- citizenship: choice and duty.
- Peter Levine; A blog for civic renewal, 6 Feb 2006 (Research Scholar, Public Policy, Univ. of MD).
. . . Today, people don't feel assigned to duties in communities. Instead, they are supposed to make judicious choices among politicians and policies in order to get desired outcomes. But it is often easier to move one's jurisdiction than to affect its policies. ("Exit" is easier than "voice.") People congregate in the most privileged geographical communities that they can afford, rather than trying to improve the more diverse communities from which they came. . . . we could get considerably better results if we increased opportunities to participate.
- Students lobby for libraries.
- Examiner, 7 Feb 2006 (by Anna Bailey, Examiner Staff Writer).
Prince George's County high school students are fed up with outdated materials in their school libraries and have taken their cause straight to the deep pockets of the State House.
Students in High Point High School's sixth-period government class presented legislation Monday that they helped draft and will lobby for in Annapolis that would allocate $45 million of state money towards improving school libraries statewide.
[. . .]
In Prince George's, 17 percent of school libraries meet the state's collection size standards - one of the worst percentages in the state, according to Maryland's Department of Education. Montgomery County fares better at 47 percent.
[. . .]
Sen. Gwendolyn Britt, D-Prince George's, is the bill's lead sponsor in the Senate, and she said some negotiations and concessions may have to be made to push money through. General Assembly leaders have indicated in the weeks since Gov. Robert Ehrlich released his budget that the state's treasury wouldn't have much wiggle room for special projects.
The students' legislation also encourages counties to increase library funding and receive matching money from the state, said County Council Chairman Thomas Dernoga, D-Laurel. Dernoga worked closely with the students and has made library enhancements one of his main goals as chairman.
- Legislature tacking to right.
- Times, 7 Feb 2006 (by S. A. Miller, The Washington Times).
Maryland's General Assembly grew slightly more conservative and considerably more polarized last year, according to a report released yesterday by a nonpartisan government watchdog.
Most lawmakers in the Democrat-controlled legislature had liberal voting records, but those with centrist records moved to the right last year, widening the chasm between liberals and conservatives, according to the Maryland Accountability Project (MAP).
[. . .]
The most liberal member of the legislature was Delegate Joanne C. Benson, Prince George's Democrat, who had an 8 percent rating, according to the report.
Delegate Barbara Frush, Prince George's Democrat, had the second-most liberal voting record, with a 9 percent ranking.
[. . .]
Senate President Thomas V. Mike Miller Jr., Prince George's Democrat, scored 32 percent, while House Speaker Michael E. Busch, Anne Arundel Democrat, scored 24 percent.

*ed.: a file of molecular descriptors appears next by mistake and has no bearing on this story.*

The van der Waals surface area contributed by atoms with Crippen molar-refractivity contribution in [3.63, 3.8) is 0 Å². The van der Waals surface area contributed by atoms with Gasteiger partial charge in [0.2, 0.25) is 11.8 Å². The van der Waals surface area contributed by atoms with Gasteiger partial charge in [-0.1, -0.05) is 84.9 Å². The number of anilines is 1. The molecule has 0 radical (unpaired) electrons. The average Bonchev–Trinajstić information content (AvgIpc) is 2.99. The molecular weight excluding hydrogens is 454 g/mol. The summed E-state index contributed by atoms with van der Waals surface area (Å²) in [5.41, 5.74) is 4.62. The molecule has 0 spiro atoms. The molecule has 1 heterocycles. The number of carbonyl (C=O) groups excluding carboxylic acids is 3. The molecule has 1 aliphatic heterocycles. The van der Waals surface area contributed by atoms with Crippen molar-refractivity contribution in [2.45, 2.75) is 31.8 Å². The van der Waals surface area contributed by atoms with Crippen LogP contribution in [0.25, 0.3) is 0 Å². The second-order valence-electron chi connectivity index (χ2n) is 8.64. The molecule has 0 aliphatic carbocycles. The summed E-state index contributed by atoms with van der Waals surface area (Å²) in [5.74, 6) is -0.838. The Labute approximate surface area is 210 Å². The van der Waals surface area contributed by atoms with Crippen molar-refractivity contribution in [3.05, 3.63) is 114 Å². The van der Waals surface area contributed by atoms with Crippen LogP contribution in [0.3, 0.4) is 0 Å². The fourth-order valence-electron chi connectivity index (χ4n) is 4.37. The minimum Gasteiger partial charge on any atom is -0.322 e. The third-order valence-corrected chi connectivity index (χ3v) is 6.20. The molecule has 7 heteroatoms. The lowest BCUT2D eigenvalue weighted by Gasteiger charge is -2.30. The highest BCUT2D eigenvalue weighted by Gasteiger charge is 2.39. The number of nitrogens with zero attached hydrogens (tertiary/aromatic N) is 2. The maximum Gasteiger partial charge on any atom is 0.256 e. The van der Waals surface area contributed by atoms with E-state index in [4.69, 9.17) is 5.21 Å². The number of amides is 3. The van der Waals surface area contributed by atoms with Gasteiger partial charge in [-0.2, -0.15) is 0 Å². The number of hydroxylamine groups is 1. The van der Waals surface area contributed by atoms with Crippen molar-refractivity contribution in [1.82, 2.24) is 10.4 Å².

[. . .]
The scorecard for all state lawmakers is available at MAP's Web site, www.marylandaccountabilityproject.org.
- Busch A Thorn In Side Of GOP; Md. House Speaker Is Master Tactician.
- Post, 7 Feb 2006 (by Matthew Mosk, Washington Post Staff Writer).
. . . "He has maintained firm control of the House at a time when debates are very partisan, and yet he's still been able to move the party's agenda forward," said Del. Pauline H. Menes (D-Prince George's), who joined the House in 1967 and is its longest-serving member. "He's mastered the job in a way I can't recall ever seeing."
[. . .]
Senate President Thomas V. Mike Miller Jr. (D-Calvert) has held his leadership role longer than any Senate president in the country. He has used committee appointments, patronage and campaign dollars to build loyalty and maintain control. . . .
- Taxes, fees found to be key to state's $2 billion surplus; Budget cuts accounted for 18% of fiscal reversal, analysis shows.
- Sun, 7 Feb 2006 (by Andrew A. Green, Sun Reporter).
. . ." [Ehrlich] has not lived up to this perception or notion of being a fiscal conservative," said Sen. Ulysses Currie, a Prince George's County Democrat who chairs the Budget and Taxation Committee. "The big part of the picture is that the economy turned around. ... That has as much if not more to do with where we are now than what the governor has done." . . .
- Bill would require police to tape interviews.
- Annapolis Capital, 6 Feb 2006 (by Eric Hartley, Staff Writer).
. . . The effort to require taping of interviews has the blessing of Joseph F. Vallario Jr., the powerful House Judiciary Committee chairman. Mr. Vallario, a defense attorney, couldn't be reached for comment.
Prince George's County police started videotaping suspect interviews in 2002 after the department was harshly criticized for interrogation tactics in homicide cases. Defense attorneys said Prince George's detectives took several false confessions.
Police and prosecutors there said the system has worked well. And it's hard to argue with videotape.
"It's been great in court, too, from a prosecutor's perspective," said Prince George's County State's Attorney Glenn F. Ivey.
- Bills would cut state tax on military pensions; Two lawmakers optimistic measure will pass this session .
- Sun, 6 Feb 2006 (by Tom Stuckey, The Associated Press).
Maryland veterans of the nation's armed forces who are pressing for a state income tax exemption for military pensions got some encouraging words at a hearing today before the Senate Budget and Taxation Committee.
"I believe this session ... we are going to pass a bill," said Sen. Ulysses Currie, D-Prince George's, the committee chairman. . . .
- Veterans Hear Encouraging Words from Md. Senate Committee.
- Duncan and Britt.